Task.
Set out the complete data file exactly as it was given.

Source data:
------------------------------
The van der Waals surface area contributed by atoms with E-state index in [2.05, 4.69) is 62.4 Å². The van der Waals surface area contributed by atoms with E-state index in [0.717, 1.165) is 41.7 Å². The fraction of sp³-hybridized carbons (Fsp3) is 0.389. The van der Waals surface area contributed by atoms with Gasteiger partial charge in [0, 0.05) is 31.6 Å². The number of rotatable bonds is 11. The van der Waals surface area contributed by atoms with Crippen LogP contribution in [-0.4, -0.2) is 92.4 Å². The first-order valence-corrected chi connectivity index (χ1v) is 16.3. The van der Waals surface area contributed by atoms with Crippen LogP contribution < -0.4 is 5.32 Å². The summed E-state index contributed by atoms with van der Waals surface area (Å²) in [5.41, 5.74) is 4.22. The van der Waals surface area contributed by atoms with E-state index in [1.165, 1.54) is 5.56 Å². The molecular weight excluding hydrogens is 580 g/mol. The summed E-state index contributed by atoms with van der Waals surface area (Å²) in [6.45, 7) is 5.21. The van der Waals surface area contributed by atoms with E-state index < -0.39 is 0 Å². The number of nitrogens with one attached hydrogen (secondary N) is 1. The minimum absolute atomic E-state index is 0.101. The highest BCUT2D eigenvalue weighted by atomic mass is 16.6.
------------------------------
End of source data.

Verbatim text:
The van der Waals surface area contributed by atoms with E-state index in [2.05, 4.69) is 62.4 Å². The van der Waals surface area contributed by atoms with E-state index in [0.717, 1.165) is 41.7 Å². The fraction of sp³-hybridized carbons (Fsp3) is 0.389. The van der Waals surface area contributed by atoms with Gasteiger partial charge in [0, 0.05) is 31.6 Å². The number of rotatable bonds is 11. The van der Waals surface area contributed by atoms with Crippen LogP contribution in [-0.4, -0.2) is 92.4 Å². The first-order valence-corrected chi connectivity index (χ1v) is 16.3. The van der Waals surface area contributed by atoms with Crippen LogP contribution < -0.4 is 5.32 Å². The summed E-state index contributed by atoms with van der Waals surface area (Å²) in [5.41, 5.74) is 4.22. The van der Waals surface area contributed by atoms with E-state index in [1.165, 1.54) is 5.56 Å². The molecular weight excluding hydrogens is 580 g/mol. The summed E-state index contributed by atoms with van der Waals surface area (Å²) in [6.45, 7) is 5.21. The van der Waals surface area contributed by atoms with E-state index < -0.39 is 0 Å². The number of nitrogens with one attached hydrogen (secondary N) is 1. The minimum absolute atomic E-state index is 0.101. The highest BCUT2D eigenvalue weighted by atomic mass is 16.6.